Long Range Facility Planning
On Dec. 17, 2020, the Board heard a presentation about planning for an April 2021 bond issue. The presentation included recommendations for bond issue projects.
Long Range Facility Plan - Phase One. This document outlines cost estimates for these projects:
- Additional capacity at the high school level - Phase 1: Freshman Center
- District-wide facility updates at all schools and infrastructure needs (It identifies the five-year capital improvement needs at each facility.)
- Performing Arts Center
- Career-oriented Education
Board approves Long Range Facility Plan for 2021 - 2031
The School Board on Nov. 19 approved the Long Range Facility Plan for 2021-2031. The plan, which includes input from community stakeholders, is based on current and anticipated future needs.
The plan includes information about projects under consideration, which include:
- Additional capacity at the high school level - Phase One - Freshman Center. (In the future, this could be converted to a Second Comprehensive High School.)
- Significant maintenance needs - Including asphalt and concrete, playground spaces, heating and cooling, and roof repairs.
- Performing Arts Center
- Tennis Courts
- Career Oriented Education Programming
- Additional Elementary School
Work on the plan began in mid-2019 and included Ray-Pec educators, city planners, architects, and demographers. A number of community presentations were conducted to gather public feedback on priorities.
Board hears about community survey results
At its October work session, the Board of Education heard about the results of a community survey. Excellence K12, a Kansas City-based market research firm, conducted a phone survey of 300 patrons.
These were the top identified needs:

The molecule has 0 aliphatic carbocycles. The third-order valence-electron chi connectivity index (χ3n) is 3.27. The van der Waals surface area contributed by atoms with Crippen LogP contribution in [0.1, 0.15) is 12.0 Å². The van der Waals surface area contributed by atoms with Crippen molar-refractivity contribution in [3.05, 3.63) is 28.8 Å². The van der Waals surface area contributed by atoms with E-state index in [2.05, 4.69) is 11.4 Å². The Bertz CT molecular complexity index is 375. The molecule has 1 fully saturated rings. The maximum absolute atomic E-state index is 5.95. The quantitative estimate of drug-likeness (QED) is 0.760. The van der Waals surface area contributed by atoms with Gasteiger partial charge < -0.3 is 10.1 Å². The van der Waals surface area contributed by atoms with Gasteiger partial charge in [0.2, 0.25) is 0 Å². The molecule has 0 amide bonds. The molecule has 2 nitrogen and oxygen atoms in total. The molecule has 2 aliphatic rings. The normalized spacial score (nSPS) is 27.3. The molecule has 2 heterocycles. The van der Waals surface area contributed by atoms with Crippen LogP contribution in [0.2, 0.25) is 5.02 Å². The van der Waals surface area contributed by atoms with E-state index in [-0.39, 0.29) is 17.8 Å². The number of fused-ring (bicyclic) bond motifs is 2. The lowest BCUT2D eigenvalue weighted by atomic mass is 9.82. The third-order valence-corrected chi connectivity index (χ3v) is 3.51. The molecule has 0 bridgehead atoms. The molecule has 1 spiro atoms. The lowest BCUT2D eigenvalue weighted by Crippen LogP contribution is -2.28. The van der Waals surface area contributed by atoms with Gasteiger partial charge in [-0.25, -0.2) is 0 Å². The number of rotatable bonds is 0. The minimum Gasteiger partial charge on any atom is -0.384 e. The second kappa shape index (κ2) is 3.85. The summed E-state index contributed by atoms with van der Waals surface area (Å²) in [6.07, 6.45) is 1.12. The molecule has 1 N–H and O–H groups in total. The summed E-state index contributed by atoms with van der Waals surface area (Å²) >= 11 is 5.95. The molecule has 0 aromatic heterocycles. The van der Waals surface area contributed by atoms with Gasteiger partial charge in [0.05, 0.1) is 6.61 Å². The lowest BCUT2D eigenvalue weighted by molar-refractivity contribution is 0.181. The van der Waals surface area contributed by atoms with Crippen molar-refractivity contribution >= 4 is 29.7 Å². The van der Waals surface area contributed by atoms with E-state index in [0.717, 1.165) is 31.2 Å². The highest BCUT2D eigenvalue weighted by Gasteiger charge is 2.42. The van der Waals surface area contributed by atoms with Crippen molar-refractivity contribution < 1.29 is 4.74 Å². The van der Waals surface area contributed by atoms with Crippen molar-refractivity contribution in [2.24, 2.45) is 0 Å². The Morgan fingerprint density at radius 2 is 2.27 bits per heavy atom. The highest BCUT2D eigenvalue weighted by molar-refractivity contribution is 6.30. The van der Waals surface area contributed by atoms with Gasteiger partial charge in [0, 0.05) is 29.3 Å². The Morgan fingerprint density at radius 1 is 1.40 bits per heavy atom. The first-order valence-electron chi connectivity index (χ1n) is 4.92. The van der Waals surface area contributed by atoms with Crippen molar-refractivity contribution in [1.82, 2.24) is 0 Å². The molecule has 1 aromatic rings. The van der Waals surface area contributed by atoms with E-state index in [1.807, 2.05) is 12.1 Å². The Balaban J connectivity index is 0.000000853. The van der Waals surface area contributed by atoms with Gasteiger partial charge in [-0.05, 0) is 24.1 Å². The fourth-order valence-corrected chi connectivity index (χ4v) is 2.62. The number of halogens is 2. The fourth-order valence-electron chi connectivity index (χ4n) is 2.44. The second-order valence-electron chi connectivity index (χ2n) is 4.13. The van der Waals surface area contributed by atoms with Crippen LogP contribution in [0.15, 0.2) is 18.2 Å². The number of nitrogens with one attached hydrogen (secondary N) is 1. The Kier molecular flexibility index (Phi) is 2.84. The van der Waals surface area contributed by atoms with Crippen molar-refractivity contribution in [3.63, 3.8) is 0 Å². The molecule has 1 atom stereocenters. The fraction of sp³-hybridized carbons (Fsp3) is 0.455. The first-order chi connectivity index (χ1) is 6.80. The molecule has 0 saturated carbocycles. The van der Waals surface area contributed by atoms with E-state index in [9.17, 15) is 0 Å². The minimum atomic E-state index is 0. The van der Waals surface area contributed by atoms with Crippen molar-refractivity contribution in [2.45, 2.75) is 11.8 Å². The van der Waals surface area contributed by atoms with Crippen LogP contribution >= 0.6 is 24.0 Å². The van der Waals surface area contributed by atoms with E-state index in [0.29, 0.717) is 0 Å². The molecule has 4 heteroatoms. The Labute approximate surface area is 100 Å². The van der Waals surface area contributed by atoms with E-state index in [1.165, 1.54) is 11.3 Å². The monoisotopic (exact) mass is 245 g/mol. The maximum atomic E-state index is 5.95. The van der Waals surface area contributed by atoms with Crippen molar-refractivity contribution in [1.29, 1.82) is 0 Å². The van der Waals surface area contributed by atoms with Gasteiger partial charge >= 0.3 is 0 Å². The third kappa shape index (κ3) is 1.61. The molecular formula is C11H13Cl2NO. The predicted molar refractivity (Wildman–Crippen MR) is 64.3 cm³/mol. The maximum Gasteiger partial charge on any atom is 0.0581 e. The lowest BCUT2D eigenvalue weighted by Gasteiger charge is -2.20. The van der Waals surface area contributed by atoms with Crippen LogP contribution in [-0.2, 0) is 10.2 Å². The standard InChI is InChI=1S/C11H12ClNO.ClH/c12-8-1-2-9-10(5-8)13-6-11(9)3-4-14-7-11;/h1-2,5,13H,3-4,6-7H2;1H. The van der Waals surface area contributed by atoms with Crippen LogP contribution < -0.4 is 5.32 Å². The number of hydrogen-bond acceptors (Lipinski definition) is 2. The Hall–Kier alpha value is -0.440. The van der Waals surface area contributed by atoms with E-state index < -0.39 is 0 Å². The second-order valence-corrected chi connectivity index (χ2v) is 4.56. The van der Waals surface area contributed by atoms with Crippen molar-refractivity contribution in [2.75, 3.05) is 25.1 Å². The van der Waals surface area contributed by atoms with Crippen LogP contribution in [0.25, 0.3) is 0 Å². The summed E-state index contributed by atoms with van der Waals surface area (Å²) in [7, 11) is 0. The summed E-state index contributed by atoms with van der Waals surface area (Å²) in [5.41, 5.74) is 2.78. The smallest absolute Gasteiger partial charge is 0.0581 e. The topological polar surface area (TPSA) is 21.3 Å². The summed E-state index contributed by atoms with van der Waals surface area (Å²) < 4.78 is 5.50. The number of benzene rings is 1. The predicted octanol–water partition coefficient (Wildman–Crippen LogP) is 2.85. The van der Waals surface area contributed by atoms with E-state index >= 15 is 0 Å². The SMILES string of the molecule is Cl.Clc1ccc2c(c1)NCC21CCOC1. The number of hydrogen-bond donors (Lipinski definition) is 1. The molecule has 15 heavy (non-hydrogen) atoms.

- Phase 1 of second high school
- Additional ancillary facilities
- Deferred maintenance
Respondents especially favored the idea of a freshman center. If the district constructed a freshman center, it could later be expanded to become a second high school. Respondents also supported spending money on deferred maintenance, a performing arts center, and an aquatic center. When asked about varying bond issue scenarios, survey respondents supported the idea of a no-tax-increase bond proposal of $72 million.
Ray-Pec community survey about potential bond issue
(Sept. 18, 2020)
Beginning today, phones will be ringing across the District as a comprehensive survey of patron opinion will begin.
The survey of 300 households will provide insight into what residents think about the District and its long range facility planning priorities.
"This survey will give us an opportunity to hear from a cross-section of our patrons and their opinions about our performance, and what our priorities should be for the future," says Superintendent Dr. Mike Slagle. "We'll hear from all geographic parts of the district, people of all different ages, and everyone from newcomers to long-term residents."
The 10-minute phone survey was designed by ExcellenceK12, a Kansas City-based market research firm. The calling will be done by Kansas City-based Market Research Associates, a firm that uses only locally-based, professional researchers. Participants will be selected totally at random, and all responses will be kept completely confidential.
In general, calls will be placed between 7 and 9 p.m. on weekdays, and noon to 6 p.m. on Saturdays. The caller ID may show "Market Research Associates" or it may simply show an 816 or 913 area code, because the company uses calling facilities in both Missouri and Kansas.
For those who are not contacted at random on the phone, an online version of the survey is available. The survey will close Oct. 2.
The survey process will take about two weeks to complete.
"We really want to hear from you," says Dr. Slagle. "So, if you get a phone call on this survey, please participate, and please let us know what you think."
As part of its long-range facility planning process, the District is considering a no-tax-rate bond issue election in April 2021. The survey results will help provide feedback important in developing a ballot proposal.
District seeks feedback about potential bond issue
(Sept. 11, 2020) As part of its long-range facility planning process, the District is considering a potential bond issue election in April 2021.
The District anticipates proposing a no-tax-rate-increase bond issue to provide funding for projects to support the District's growth in enrollment and need to maintain its current facilities.